Then the star attraction, of course, the pandas (Ailuropoda melanoleuca). Mom and Butterstick (Mei Xiang and Tai Shan to you pandamaniacs) were in one area eating, while Dad (Tian Tian) was off by himself. Mom was generally concentrating on eating, while Butterstick was mostly concentrating on hijinks and antics. There was the climbing of the log, then the falling off same, then the rolling down the hill. The climbing of the Mom earned him an annoyed swat from her, to everyone’s amusement. We watched all this from the terrace of the Panda Cafe, which is totally the best place for panda action but is never nearly as crowded as the much inferior Panda Walk below.

Next to the Elephant House. There was one giraffe (Giraffa camelopardalis rothschildi) outside, but inside a number of elephants (Elephas maximus) were getting fed. We got some good hippo (Hippopotamus amphibius) action too. We also saw two capybara (Hydrochaeris hydrochaeris); capybara evidently are the largest rodents in the world.

Lots of cute little things in the Small Mammal House. Around the Great Ape House we see no primates taking the O Line above our heads. I’ve never seen anyone ever traversing the thing. I think it’s fake, at this point. And it may sound like a joke, but it’s not: the taxonomy for gorilla is Gorilla gorilla gorilla. Isn’t that awesome? They’re all sleeping when we arrive, however. We see only one orangutan, but whether Bornean (Pongo pygmaeus) or Sumatran-Bornean (Pongo pygmaeus abelii) I don’t know. He’s awake but just kinda slumped sitting there.

We have lunch at the Mane Restaurant, burgers for the adults (veggie for us, cow for Laura) and a hotdog for the kid. And fries for all. And Elizabeth actually manages to eat most of her hotdog, although she skips on the applesauce. Laura suggests we leave the applesauce, but I stuff the package in my backpack for later.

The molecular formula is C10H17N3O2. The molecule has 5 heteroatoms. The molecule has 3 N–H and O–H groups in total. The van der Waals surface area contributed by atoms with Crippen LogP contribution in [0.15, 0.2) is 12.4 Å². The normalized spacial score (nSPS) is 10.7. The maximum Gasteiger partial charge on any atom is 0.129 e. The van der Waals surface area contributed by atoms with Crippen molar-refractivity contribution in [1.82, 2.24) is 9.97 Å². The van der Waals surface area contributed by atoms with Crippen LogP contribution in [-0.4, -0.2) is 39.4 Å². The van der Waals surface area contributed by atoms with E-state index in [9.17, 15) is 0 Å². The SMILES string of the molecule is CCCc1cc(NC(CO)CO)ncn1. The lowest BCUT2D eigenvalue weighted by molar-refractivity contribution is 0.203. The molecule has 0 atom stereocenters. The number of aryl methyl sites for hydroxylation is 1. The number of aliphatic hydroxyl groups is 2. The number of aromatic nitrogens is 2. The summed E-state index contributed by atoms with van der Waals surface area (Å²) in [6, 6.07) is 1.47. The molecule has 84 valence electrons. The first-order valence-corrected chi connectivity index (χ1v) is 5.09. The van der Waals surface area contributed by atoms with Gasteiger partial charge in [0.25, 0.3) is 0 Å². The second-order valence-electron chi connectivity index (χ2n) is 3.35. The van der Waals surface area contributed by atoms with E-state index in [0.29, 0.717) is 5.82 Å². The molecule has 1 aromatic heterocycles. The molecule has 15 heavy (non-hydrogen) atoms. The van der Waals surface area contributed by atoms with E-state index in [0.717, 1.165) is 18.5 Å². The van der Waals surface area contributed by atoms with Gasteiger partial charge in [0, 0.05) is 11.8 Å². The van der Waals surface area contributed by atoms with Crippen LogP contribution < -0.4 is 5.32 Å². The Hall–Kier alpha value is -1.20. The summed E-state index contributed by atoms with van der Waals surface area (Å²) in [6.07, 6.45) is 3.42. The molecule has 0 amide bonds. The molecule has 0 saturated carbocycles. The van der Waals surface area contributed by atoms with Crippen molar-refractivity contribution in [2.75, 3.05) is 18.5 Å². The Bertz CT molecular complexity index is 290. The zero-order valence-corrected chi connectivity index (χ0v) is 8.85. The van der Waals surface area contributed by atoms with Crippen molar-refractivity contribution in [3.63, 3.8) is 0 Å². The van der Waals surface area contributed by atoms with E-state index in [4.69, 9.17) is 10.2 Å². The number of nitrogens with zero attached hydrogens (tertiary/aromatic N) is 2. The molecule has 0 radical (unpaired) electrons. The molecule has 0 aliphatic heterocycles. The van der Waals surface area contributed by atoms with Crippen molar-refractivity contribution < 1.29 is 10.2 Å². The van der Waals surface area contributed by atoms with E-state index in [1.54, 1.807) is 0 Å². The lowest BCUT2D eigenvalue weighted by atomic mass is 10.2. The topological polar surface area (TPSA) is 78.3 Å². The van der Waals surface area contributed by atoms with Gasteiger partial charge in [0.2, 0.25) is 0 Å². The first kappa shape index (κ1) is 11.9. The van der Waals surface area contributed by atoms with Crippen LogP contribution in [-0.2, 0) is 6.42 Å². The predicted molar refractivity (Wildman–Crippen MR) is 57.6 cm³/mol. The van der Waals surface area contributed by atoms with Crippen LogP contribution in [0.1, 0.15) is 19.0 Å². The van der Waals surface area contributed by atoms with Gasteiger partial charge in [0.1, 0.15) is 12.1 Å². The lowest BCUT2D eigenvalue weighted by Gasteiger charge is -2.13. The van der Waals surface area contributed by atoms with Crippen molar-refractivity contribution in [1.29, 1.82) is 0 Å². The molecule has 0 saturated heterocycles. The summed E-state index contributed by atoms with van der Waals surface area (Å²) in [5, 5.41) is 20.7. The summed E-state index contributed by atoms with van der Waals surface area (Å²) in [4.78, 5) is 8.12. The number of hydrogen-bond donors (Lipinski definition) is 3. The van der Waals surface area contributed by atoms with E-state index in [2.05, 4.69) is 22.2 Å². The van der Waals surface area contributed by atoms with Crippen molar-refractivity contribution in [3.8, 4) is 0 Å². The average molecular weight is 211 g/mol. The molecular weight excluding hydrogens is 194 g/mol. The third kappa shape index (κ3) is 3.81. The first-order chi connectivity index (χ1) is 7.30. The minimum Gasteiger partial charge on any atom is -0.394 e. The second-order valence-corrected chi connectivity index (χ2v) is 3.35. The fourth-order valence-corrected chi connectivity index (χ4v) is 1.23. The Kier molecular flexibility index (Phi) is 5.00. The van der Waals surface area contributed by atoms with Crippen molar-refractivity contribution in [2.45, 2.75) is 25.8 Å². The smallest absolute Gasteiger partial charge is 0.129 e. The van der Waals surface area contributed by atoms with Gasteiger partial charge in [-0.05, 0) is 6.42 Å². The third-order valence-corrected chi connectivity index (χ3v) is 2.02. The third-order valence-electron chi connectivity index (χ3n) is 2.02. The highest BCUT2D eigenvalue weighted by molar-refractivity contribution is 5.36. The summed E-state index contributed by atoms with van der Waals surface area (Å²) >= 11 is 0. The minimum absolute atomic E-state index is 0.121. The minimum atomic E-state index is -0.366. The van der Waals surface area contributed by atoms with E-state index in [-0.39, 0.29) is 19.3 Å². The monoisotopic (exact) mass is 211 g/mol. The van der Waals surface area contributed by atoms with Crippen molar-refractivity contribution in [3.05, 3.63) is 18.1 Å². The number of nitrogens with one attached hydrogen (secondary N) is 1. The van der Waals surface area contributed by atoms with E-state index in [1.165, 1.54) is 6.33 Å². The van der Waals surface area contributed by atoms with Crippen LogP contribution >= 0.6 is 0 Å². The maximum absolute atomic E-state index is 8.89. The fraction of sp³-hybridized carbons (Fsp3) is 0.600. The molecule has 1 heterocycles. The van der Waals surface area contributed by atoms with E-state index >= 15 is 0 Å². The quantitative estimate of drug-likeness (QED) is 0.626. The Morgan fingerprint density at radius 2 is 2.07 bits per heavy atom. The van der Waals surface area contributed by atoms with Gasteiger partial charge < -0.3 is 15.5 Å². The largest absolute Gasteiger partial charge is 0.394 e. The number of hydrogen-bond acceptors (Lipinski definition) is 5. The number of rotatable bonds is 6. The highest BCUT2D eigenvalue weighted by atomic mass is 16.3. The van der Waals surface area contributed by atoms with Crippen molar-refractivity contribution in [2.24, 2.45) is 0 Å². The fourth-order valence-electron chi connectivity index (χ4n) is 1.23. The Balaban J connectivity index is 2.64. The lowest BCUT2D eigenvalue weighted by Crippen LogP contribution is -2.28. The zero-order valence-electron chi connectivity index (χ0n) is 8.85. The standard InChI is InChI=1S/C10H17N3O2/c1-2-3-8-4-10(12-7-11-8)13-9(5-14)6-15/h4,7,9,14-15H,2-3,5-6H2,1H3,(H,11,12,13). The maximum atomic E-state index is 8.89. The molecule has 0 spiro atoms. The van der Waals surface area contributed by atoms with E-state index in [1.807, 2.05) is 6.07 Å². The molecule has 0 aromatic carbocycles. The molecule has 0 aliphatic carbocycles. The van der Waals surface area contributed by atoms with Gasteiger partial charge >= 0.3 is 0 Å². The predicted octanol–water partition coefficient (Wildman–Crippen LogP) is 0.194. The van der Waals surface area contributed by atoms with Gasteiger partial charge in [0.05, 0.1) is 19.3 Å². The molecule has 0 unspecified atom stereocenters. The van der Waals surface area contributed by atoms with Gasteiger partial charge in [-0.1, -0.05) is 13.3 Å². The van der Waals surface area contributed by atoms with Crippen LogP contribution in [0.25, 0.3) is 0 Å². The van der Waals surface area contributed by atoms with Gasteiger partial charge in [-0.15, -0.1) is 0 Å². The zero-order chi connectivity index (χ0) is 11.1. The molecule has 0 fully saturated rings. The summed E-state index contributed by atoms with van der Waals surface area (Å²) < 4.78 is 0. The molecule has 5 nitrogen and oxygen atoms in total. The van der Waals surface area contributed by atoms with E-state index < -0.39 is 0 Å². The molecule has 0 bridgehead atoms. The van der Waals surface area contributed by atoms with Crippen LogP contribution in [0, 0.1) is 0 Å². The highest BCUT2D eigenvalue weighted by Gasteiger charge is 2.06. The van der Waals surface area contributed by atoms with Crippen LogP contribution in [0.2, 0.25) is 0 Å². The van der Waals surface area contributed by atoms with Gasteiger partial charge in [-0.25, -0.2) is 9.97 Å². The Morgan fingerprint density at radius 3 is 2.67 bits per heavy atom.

We make our way by the Great Cats on our way back, but we see pretty much only the backs of a sleeping lion (Panthera leo leo) and a tiger (Panthera tigris sumatrae). That’s about our only disappointment of the day. We also check out the komodo dragon (Varanus komodoensis).

Lots of creepy crawly things in the Reptile Discovery Center, but the aldabra tortoise (Geochelone gigantea) is always a favorite. The Invertebrates Exhibit turns out to be totally surprisingly cool. Well, I’m a little creeped out by the cnidarians, but then the giant Pacific octopus (Enteroctopus dofleini) is stately, graceful, and beautiful, and I find hanging out with him an oddly moving experience. Then I go watch the terrarium packed with hissing cockroaches (Gramphadorina portentosa). Mostly they’re all hanging out and dormant, but for this one guy who seems to be silently grooving to music only he can hear. Nearby there’s a lobster (Panulirus argas) with this spectacularly enormous claw, almost like it’s some sort of prismatic trick of the thick glass or something.